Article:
Jenn McKinlay

New York Times Bestselling Author

Wednesday Giveaway!!!

Every Wednesday
there is a book and
prize giveaway on
Jenn's Facebook
page. Check in
every Wednesday
to enter!

Fun Stuff!

Latest Cupcake Recipe!

Champagne Cupcakes: A light fluffy cake topped with champagne frosting.
½ cup butter, softened
1 cup sugar
2 eggs
1 teaspoon vanilla extract
1 ¾ cups all purpose flour
½ teaspoon baking soda
¼ teaspoon salt
½ cup sour cream
½ cup champagne


Preheat oven to 350°. Line cupcake pan with paper liners. In a large mixing bowl, cream together butter and sugar until light and fluffy. Add the eggs and the vanilla. In a medium bowl sift together the flour, baking soda, baking powder, and salt. In a small bowl whisk together the sour cream and the champagne. It will fizz a bit. Alternately, add the flour mixture and the champagne mixture to the large bowl, mixing until the batter is smooth. Fill paper liners until two-thirds full. Bake for 17-22 minutes until golden brown. Makes 12 cupcakes.

Champagne frosting:


1 cup champagne
2 sticks of butter, softened
2 ½ cups confectioner’s sugar
1 Tablespoon champagne


Simmer one cup of champagne in a small sauce pan until reduced to two tablespoons. Allow to cool. In a small bowl, cream together the butter and sugar until thick and creamy. Add the reduced champagne plus one tablespoon champagne. Whip together until light and fluffy.
Decorate the cupcakes with the frosting using a pastry bag. Garnish with champagne colored pearlized sprinkles.

Puzzle Time!

The Guide to Crafternoons:

What is a crafternoon? Well, in Briar Creek it is a meeting between close friends where they share a craft, a good book and some yummy food. Here are some ideas for having your own crafternoon.

Start with a good story. Lindsey recommends The Last Time I Saw Paris, by Lynn Sheene, which comes with a handy discussion guide in the back of the book. The reading guide is also enclosed here to give you a sense of the novel.

Share a craft, such as knitting, where participants can work on their own projects at their own pace. See the next page for the pattern Lindsey used to make the rolled hat for her father.
Enjoy some delicious food. Nothing brings people together like good food. Recipes for Mary’s clam chowder and Sully’s hot chocolate follow the knitting pattern.
Lastly, the most important part of crafternoons is to relax and have fun with people you enjoy!

Lindsey’s Knitting Pattern for a Rolled Hat

One skein Loop-d-Loop River (90 percent cotton, 10 percent cashmere), 103 yards
One size 10.5 US circular needle and one set 10.5 US double-pointed needles (or a second 10.5 circular needle) for working the top of the hat.
Scissors and yarn needle

14 stitches and 20 rows per 4 inches in stockinette stitch in the round. Take time to check gauge.

Pattern size is for an average adult.

Cast on 76 stitches. Join in round, being careful not to twist.
Work in stockinette stitch for 9 inches.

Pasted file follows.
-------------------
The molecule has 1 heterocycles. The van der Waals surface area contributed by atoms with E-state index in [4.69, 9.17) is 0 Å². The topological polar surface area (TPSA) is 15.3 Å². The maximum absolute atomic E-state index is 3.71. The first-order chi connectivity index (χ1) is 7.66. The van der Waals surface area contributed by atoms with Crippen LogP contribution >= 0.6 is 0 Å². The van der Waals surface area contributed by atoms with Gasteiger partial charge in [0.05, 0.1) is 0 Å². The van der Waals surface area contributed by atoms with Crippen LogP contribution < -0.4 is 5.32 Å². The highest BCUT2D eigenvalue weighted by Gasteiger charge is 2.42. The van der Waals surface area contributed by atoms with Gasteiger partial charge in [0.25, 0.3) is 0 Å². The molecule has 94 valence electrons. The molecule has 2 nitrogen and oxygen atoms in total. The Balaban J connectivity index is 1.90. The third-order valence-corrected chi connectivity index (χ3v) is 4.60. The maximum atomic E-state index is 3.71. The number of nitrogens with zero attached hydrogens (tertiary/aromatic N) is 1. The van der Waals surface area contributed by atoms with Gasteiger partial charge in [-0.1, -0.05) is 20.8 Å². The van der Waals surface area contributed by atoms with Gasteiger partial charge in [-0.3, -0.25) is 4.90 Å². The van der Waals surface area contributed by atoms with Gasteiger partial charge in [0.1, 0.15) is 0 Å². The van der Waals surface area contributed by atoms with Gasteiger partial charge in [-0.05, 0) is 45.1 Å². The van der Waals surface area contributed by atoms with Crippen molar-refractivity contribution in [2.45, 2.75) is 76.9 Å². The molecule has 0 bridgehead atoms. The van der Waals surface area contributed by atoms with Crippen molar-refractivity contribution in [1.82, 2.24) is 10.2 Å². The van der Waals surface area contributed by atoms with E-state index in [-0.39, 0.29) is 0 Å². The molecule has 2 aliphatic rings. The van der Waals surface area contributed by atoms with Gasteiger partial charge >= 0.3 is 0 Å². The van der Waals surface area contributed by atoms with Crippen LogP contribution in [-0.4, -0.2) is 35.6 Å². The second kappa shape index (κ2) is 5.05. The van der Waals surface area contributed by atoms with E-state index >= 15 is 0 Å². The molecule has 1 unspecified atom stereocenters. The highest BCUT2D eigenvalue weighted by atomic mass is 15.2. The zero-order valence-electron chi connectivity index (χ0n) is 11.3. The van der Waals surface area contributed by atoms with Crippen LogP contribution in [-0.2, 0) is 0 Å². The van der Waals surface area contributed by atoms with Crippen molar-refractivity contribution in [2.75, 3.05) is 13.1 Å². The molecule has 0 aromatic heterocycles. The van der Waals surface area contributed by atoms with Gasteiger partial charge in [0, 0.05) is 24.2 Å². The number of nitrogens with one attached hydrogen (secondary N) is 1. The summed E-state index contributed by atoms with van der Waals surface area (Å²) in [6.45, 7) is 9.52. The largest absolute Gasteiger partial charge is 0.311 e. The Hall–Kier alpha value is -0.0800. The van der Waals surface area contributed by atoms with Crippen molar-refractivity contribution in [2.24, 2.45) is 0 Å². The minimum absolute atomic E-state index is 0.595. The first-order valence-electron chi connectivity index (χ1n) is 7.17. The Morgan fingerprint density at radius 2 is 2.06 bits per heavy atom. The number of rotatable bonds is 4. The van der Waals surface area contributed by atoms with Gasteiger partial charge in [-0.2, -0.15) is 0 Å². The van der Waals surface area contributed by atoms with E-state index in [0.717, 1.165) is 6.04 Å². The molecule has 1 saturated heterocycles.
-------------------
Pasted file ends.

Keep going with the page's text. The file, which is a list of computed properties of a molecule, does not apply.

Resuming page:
Next round, *knit 2, knit 2 together. Repeat from* around.
Work in stockinette stitch for 1 round. Change to double-pointed needles or work in second circular when needed. Divide the stitches evenly among the needles.
Next round, *knit 1, knit 2 together. Repeat from * around.
Work stockinette stitch for 1 round.
Next round, *knit 2 together. Repeat from * around.
Work in stockinette stitch for 1 round.
*Knit 2 together. Repeat from *, ending knit 1.
Cut yarn, leaving a long tail. Thread tail onto the yarn needle, slip stitches onto needle and pull yarn tight, closing the top of the hat. Weave in ends.

Sully’s Hot Chocolate


¾ cup bittersweet chocolate chips
2 tablespoons sugar
1 tablespoon unsweetened cocoa powder
1 pinch salt
3 ½ cups milk
¾ teaspoon vanilla extract
½ cup half-and-half
¼ teaspoon fresh ground nutmeg
2 cinnamon sticks, broken into two pieces


Bring all ingredients (except cinnamon sticks) to a simmer in a medium saucepan, whisking often. Remove from heat, add cinnamon sticks, cover and let sit for five minutes. Remove cinnamon sticks, bring to a simmer again, whisking often. Pour into mugs and serve hot.

Mary’s Clam Chowder

New England clam chowder is very particular; for example, don’t even try to put a tomato in it or any self-respecting Yankee will not eat it. Also, those thick chowders that they serve in restaurants come from using too much flour. The real deal uses cream, which is much lighter and enhances the flavors of the clams instead of hiding it.


2 pounds chopped clams with liquid (quahogs, cherrystones or littleneck clams)
1 pound russet potatoes, peeled and cut into ½ inch cubes
2 cups onions, chopped
3 slices of bacon, diced
3 cups clam liquid, either broth from cooked clams or bottled clam juice, plus water to total 3 cups
1 cup milk
1 cup half-and-half or heavy cream
Kosher or sea salt and pepper to taste


Heat a heavy pot over medium heat and add bacon. Cook, stirring until lightly browned. Add onion and cook, stirring until soft and translucent. Add 3 cups reserved clam liquid or bottled clam juice and water, and increase heat to high. Add chopped potatoes and cook until potatoes are just soft—about 10 minutes.
Add milk and half-and-half or cream and chopped clams, lower heat and simmer until clams are cooked (4–8 minutes, depending upon the size of the chopped clams). Add salt and pepper to taste.
Yields 4 large servings.